Mario Heslop cemented his legacy in New Jersey as one of the greatest sprinters in state history with a breathtaking and electrifying performance at Saturday's 51st NJSIAA Meet of Champions at Northern Burlington High School.
The senior at Franklin repeated as 100-meter dash champion in 10.53, and came back to blast a 20.74 to win the 200m dash, the second fastest time (F.A.T., all conditions) ever run in state history. You can watch his 200m race right here.
Heslop's 100m/200m double gave the North Carolina A&T-bound star eight M of C titles in his remarkable career! Heslop, the New Balance National champ in the 200 this past indoor season with a state record 20.90, won the 100 and 400 at the M of C last spring, and won the 200 and 400 at the state indoor M of C the past two years.
Unfortunately, for the second time in two weeks, the wind gauge has become part of Heslop's pursuit of state history.
The wind gauge failed to get a reading on Heslop's 20.74 in the 200 on Saturday. It was listed as NWI (no wind information). The only track races that use a wind gauge at this meet are the 100m, 200m, and high hurdles. Any wind reading over 2.0 meters per second is considered wind-aided.
Heslop's 20.74 is well under the wind legal meet and state record of 20.93 set by Danny Johnson of Rahway at the 2001 M of C. Johnson had wind-legal 0.5 wind reading when he ran his 20.93.
However NJ MileSplit has a policy of not recognizing performances for our official state record purposes unless there is a legal wind-reading. There is a verified wind legal state record list for runs under 2.0 mps and an all-conditions list under which NWI or wind aided performances fall. Heslop is now second all-time on the 200m all-conditions list.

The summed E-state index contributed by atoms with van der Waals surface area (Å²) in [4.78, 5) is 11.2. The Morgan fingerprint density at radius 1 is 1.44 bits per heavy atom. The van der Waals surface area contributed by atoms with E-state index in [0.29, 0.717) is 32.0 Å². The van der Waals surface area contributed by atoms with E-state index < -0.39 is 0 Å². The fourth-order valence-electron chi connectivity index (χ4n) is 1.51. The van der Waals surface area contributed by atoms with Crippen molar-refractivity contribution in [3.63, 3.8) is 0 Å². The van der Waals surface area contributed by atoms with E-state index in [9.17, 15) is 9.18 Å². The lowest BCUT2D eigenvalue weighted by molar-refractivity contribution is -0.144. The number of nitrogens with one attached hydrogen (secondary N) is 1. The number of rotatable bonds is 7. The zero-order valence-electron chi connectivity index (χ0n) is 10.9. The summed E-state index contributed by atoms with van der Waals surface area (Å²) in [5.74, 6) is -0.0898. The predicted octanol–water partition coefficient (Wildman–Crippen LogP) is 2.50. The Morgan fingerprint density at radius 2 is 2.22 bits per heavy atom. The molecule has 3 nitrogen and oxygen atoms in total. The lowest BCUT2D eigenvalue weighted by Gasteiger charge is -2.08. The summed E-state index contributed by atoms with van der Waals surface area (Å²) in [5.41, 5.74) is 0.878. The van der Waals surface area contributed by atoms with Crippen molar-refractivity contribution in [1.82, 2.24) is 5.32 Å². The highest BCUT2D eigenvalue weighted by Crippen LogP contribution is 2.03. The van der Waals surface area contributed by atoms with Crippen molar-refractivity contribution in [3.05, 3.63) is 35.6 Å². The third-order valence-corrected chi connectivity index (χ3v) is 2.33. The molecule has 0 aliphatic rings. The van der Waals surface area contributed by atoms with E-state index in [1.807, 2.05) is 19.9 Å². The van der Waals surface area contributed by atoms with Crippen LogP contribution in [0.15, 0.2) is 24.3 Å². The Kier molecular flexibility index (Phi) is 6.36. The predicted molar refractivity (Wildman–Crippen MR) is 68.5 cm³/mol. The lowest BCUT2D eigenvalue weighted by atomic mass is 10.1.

Bill Bruno, the NJSIAA Track and Field Tournament Director, said the matter will be discussed during the NJSIAA''s end of the season track and field meeting this Tuesday at the NJSIAA headquarters in Robbinsville.
For comparisons sake, the National Federation of State High School Associations (NFHS) doesn't recognize times for national records without wind readings. The NFHS rule book states that any performances submitted for national record purposes must include a wind reading to be considered.
Jack Shepard's High School Track book, regarded as the official national record book for high school track and field, lists all performances without wind readings in the 100m, 200m, high hurdles, long jump as wind-aided.
Heslop's 200 heat was the only race that didn't have a wind reading among all the races that required a wind gauge. Every other race had a wind reading of 0.0.
Why was there no wind reading in Heslop's race?
Jim Rutzler, the head timer at the meet, wasn't sure how it happened, but said he didn't think Heslop's time was wind-aided.
"Every other 200 race had a 0.0 reading, and I don't feel the wind was any different in his race,''' said Rutzler.
Rutzler also said the steady wind all day at the track was a crosswind, which is why the readings were all 0.0.
Two weeks ago, Heslop ran 10.33 to win the Central Jersey, Group 4 100m dash at Howell High School, under the state wind-legal record of 10.35. But a wind gauge wasn't used at that meet, so the time wasn't recognized as a state record. Instead, it's listed as the No. 3 all-conditions time in state history.
Now on the all-conditions 200m list Heslop's 20.74 is second only behind Antonio Tarantino who ran a wind-aided 20.51 (+2.8) at New Balance Nationals Outdoor in 2018.
"I would be mad if they took this one away, too,'' said Heslop. "I don't think it (the wind) was a factor,'' said Heslop.
Danny Johnson, who had a state record of 10.30 in the 100m at the 2001 M of C negated because of a 2.1 wind reading, was at the meet and offered his opinion.
"He (Heslop) is a great athlete and it was just a matter of time before he ran something like this,'' said Johnson, whose 20.93 was the first automatic time recorded under 21.00 in state history."I congratulate him on a great performance. It's not up to me to decide if it should be a record or not. That's for someone else to decide. It is what it is.''
Johnson went on to say that "if this was an NCAA or USATF meet it wouldn't count as a record without a wind reading.''
While this matter is sure to be debated in the court of public opinion, there is one thing that's indisputable, Mario Heslop he will go down as a NJ track and field legend-one of the greatest of all-time!!!